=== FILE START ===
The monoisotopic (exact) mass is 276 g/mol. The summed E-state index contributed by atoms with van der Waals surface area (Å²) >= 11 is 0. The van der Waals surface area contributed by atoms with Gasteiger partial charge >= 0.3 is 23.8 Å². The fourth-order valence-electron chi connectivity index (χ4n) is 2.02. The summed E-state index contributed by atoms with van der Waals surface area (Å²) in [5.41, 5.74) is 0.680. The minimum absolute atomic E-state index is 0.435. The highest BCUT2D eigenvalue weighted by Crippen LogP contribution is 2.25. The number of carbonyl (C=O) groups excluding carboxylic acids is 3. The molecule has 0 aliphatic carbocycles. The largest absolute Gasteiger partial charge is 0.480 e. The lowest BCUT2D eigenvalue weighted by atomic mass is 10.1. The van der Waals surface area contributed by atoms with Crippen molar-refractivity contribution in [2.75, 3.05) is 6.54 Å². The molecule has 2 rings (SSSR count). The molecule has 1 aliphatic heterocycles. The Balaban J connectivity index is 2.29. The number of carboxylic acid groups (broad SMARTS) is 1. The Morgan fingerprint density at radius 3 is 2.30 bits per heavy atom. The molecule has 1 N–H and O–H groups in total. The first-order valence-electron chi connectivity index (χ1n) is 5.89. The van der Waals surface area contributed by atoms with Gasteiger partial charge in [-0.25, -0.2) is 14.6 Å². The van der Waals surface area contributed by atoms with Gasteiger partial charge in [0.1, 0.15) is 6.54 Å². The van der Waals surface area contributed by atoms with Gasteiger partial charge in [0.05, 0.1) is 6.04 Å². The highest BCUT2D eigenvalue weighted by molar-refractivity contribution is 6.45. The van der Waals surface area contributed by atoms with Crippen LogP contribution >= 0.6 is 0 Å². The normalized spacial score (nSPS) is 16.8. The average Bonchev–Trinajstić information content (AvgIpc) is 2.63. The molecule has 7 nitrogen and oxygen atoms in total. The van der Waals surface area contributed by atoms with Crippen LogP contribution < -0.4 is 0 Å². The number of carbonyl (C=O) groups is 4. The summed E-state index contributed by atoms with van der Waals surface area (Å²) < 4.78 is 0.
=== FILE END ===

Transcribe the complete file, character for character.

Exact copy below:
The monoisotopic (exact) mass is 276 g/mol. The summed E-state index contributed by atoms with van der Waals surface area (Å²) >= 11 is 0. The van der Waals surface area contributed by atoms with Gasteiger partial charge >= 0.3 is 23.8 Å². The fourth-order valence-electron chi connectivity index (χ4n) is 2.02. The summed E-state index contributed by atoms with van der Waals surface area (Å²) in [5.41, 5.74) is 0.680. The minimum absolute atomic E-state index is 0.435. The highest BCUT2D eigenvalue weighted by Crippen LogP contribution is 2.25. The number of carbonyl (C=O) groups excluding carboxylic acids is 3. The molecule has 0 aliphatic carbocycles. The largest absolute Gasteiger partial charge is 0.480 e. The lowest BCUT2D eigenvalue weighted by atomic mass is 10.1. The van der Waals surface area contributed by atoms with Crippen molar-refractivity contribution in [2.75, 3.05) is 6.54 Å². The molecule has 2 rings (SSSR count). The molecule has 1 aliphatic heterocycles. The Balaban J connectivity index is 2.29. The number of carboxylic acid groups (broad SMARTS) is 1. The Morgan fingerprint density at radius 3 is 2.30 bits per heavy atom. The molecule has 1 N–H and O–H groups in total. The first-order valence-electron chi connectivity index (χ1n) is 5.89. The van der Waals surface area contributed by atoms with Gasteiger partial charge in [-0.25, -0.2) is 14.6 Å². The van der Waals surface area contributed by atoms with Gasteiger partial charge in [0.1, 0.15) is 6.54 Å². The van der Waals surface area contributed by atoms with Gasteiger partial charge in [0.05, 0.1) is 6.04 Å². The highest BCUT2D eigenvalue weighted by molar-refractivity contribution is 6.45. The van der Waals surface area contributed by atoms with Crippen LogP contribution >= 0.6 is 0 Å². The normalized spacial score (nSPS) is 16.8. The average Bonchev–Trinajstić information content (AvgIpc) is 2.63. The molecule has 7 nitrogen and oxygen atoms in total. The van der Waals surface area contributed by atoms with Crippen LogP contribution < -0.4 is 0 Å². The number of carbonyl (C=O) groups is 4. The summed E-state index contributed by atoms with van der Waals surface area (Å²) < 4.78 is 0.